Directed by James Hong
Starring James Hong, Karen Witter, Michael Wong, Lars Wangberg
Vinegar Syndrome (Blu-ray & DVD) (US R0 HD/NTSC), Arrow, Boulevard (DVD) (UK R2 PAL), Image Entertainment, Anchor Bay (US R1 NTSC) / WS (1.85:1) (16:9)
Ten years after helming the strange drive-in film Teen Lust, busy actor James Hong returned to the director's chair for an unexpected project: The Vineyard, an independently financed monster mash barely released in theaters but stocked in seemingly every video store in America courtesy of New World, still at the height of their horror phase after the success of Hellraiser. Based on the poster art and the basic plot, The Vineyard seems like an Americanized version of the outlandish creature features from Hong Kong (especially Shaw Brothers) with zombies and bugs and sexy women all thrown together with lots of grotesque makeup and zany plot twists. That's partially what audiences actually got, though it also has a strange, druggy California flavor as well that makes the film often seem like it's being beamed in from another planet.
Hong also stars here as Dr. Elson Po, a wine maker and mad scientist who creates his special vino on his own personal island -- which is also populated by some zombies lurking in the bushes and scantily clad women chained in the basement. Po is actually much older than he appears thanks to a special jade amulet he's developed to grant immortality, but that process also requires a steady stream of bloody sacrifices.
Enter a bunch of aspiring actors he treats to a masquerade party and a promise of potential wealth and fame, though of course he really intends to milk them for their plasma when he isn't eyeballing the sexiest starlets (including Playboy centerfold and Popcorn actress Witter). Then there's Jeremy (Wong), the bespectacled reporter who's trying to find out what's really going on in Po's island garden of horrific delights.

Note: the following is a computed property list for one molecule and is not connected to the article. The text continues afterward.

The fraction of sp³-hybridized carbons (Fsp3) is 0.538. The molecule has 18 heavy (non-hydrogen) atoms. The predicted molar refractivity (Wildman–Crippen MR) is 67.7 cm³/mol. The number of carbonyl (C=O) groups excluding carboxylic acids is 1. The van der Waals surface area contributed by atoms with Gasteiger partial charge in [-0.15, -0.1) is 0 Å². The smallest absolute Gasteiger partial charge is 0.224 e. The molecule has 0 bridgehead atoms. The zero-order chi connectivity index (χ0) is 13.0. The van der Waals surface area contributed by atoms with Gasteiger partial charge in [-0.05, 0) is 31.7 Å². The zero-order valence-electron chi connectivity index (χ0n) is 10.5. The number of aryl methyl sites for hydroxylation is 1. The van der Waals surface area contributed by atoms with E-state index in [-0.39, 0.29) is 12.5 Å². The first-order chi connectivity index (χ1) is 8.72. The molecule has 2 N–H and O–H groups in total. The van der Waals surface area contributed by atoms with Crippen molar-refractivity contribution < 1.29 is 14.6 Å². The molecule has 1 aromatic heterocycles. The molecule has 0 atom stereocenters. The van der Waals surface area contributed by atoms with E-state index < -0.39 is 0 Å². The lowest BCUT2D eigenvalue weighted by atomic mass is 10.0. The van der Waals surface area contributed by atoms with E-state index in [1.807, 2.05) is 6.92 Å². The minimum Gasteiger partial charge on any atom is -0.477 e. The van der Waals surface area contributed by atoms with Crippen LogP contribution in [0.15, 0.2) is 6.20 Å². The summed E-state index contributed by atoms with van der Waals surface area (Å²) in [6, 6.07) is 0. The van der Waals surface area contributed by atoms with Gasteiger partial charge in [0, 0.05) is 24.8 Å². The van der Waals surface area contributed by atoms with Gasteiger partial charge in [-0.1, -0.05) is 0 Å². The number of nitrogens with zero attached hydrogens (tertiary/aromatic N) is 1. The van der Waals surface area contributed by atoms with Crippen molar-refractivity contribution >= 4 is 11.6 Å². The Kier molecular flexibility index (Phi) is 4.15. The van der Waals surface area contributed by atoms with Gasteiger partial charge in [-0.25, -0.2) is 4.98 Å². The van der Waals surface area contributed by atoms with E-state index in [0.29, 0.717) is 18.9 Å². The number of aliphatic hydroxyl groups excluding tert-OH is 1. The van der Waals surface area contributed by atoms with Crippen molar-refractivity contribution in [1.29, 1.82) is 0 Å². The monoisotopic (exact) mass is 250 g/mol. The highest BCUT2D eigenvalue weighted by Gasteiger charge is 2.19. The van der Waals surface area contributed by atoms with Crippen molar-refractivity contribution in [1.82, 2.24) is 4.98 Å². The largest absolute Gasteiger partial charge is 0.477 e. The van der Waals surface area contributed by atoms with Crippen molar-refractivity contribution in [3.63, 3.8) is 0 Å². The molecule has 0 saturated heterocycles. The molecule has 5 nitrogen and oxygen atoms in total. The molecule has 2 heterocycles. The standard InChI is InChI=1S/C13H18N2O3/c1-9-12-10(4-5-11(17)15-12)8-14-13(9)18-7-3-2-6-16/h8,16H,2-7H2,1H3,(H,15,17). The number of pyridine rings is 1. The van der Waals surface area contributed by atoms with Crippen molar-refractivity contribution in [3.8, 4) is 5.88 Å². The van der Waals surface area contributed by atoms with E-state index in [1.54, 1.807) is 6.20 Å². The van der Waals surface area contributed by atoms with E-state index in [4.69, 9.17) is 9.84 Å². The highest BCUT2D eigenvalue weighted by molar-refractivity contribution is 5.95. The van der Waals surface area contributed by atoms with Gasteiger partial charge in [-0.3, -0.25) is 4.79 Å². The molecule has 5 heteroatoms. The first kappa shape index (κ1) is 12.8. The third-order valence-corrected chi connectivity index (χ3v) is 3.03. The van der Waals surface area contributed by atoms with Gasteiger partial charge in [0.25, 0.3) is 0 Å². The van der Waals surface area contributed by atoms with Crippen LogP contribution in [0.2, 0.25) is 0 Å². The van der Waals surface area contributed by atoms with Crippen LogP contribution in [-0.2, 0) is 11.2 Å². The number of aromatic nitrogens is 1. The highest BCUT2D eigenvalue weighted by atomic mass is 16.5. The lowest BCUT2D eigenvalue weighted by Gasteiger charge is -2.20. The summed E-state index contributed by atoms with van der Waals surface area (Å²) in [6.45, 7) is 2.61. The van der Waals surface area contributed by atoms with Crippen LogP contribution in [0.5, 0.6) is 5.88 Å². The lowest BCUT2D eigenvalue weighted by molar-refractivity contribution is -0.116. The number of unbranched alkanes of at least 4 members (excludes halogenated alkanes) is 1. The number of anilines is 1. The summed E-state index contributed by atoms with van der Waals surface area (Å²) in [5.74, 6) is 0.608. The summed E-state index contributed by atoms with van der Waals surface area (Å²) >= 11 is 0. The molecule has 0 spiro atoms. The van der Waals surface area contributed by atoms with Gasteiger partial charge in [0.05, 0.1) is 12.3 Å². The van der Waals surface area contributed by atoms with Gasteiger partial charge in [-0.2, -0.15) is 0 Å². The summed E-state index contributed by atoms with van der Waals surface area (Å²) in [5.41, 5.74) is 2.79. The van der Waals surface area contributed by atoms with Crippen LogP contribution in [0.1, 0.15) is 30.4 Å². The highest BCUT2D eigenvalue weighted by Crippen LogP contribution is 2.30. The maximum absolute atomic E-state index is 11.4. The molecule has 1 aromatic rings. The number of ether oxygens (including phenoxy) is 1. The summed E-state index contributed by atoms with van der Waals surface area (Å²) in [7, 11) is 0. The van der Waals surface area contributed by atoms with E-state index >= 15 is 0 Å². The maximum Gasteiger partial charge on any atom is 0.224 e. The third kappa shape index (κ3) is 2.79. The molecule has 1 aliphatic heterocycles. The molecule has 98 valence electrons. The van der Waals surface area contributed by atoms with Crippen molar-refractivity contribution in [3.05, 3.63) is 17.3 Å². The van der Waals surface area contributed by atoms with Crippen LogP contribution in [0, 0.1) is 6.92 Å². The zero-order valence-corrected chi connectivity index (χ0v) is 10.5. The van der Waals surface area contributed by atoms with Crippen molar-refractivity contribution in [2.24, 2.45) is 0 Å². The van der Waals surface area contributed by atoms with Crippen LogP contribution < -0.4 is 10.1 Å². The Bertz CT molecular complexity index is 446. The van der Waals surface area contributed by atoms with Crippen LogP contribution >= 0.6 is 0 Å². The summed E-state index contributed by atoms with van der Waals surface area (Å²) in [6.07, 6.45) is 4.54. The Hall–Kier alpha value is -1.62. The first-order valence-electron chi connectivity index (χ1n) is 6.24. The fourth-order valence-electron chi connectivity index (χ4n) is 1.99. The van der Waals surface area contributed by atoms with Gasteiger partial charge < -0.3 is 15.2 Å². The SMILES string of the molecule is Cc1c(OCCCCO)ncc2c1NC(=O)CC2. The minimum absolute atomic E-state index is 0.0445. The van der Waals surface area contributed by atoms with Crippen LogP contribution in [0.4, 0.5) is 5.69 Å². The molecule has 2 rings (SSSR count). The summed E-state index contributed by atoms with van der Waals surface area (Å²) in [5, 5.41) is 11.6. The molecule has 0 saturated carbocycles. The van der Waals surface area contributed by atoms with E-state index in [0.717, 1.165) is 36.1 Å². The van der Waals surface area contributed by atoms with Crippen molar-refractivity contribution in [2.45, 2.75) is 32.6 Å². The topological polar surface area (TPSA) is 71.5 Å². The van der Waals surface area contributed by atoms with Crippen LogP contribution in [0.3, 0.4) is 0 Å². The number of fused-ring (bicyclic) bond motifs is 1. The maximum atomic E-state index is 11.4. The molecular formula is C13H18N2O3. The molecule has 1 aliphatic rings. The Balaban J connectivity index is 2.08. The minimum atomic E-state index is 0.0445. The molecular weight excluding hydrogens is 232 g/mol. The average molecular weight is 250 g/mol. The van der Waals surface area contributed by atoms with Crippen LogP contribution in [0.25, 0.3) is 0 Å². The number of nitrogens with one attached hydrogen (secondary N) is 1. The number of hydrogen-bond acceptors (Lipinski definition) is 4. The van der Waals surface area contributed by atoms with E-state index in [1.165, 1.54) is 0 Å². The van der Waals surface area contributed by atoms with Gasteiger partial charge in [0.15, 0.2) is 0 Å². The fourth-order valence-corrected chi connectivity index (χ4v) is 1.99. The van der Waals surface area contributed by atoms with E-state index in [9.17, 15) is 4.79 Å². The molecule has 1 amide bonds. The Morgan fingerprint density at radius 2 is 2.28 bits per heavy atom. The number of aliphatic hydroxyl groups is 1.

It's hard to believe a film this nutty actually received any kind of mainstream theatrical distribution, but that was the late '80s for you. Hong was never one for pacing or normal story structure based on his two prior films, and that still holds true here as one event lurches to another seemingly on a whim. Zombie attack? Sure! Screaming latex old age monsters? Why not! Gratuitous T&A? Of course!
Whether the end result actually works will be mostly a matter of personal taste, but it's safe to say that the later at night you view this, the more receptive you'll be to its charms. (A glass or four of wine probably wouldn't hurt either.) In a fun tip of the hat to Asian horror, you'll get some bug trauma as well courtesy of some well-placed worms and maggots as well as a memorable bathroom spider scene that tries to give The Believers a run for its money.
As with other New World titles like Vamp and Dead End Drive-In, The Vineyard has remained steadily available on DVD in both the US and the UK since it first debuted from Anchor Bay and Boulevard respectively in the early '00s. The anamorphic transfer was very colorful and pleasant for the time and still holds up well, also serving as the source for a bare bones 2010 reissue from Image Entertainment and the 2013 version from Arrow, bearing the brand of its short-lived, DVD-only Arrowdrome line. Also included in that release are the theatrical trailer (which is very, very New World) and a liner notes booklet by Calum Waddell.
In 2019, Vinegar Syndrome gave the film its Blu-ray bow as part of a dual-format release (with a DVD) that also contains a nice slate of extras to give this one some much-needed context. "Welcome to the Vineyard" (19m27s) is a great chat with Hong and producer/actor Harry Mok, who cheerfully talk about mounting the film (a rarity at the time thanks to its Asian leading men, making this "the horror version of Crazy Rich Asians"), using the low budget to their advantage in a few scenes, going a bit overboard with the sex scenes, the botched theatrical release including a trial run in Atlanta, and the Bugs Bunny impression that led to Hong's dive into acting. In "Zombies from San Jose" (12m16s),
co-director William Rice explains how he came aboard the project, praises the speedy director of photography, and goes through the division of duties he shared with Hong, while the cinematographer himself, John Dirlam, appears in "Sacred Earth and Restless Souls" (16m52s) chats about getting his first gig while still in film school and jumping on this enthusiastic production with plenty of opportunities to create texture and visual interest out of minimal resources. The transfer itself easily obliterates past versions courtesy of a new 4K scan from the original camera negative, with excellent detail and perfect colors throughout; even the darkest and foggiest scenes now look beautifully clear and legible. The trailer is also included in a gorgeous new HD scan. The DTS-HD MA English stereo track is also in great shape and comes with optional English SDH subtitles.
Updated review on September 29, 2019.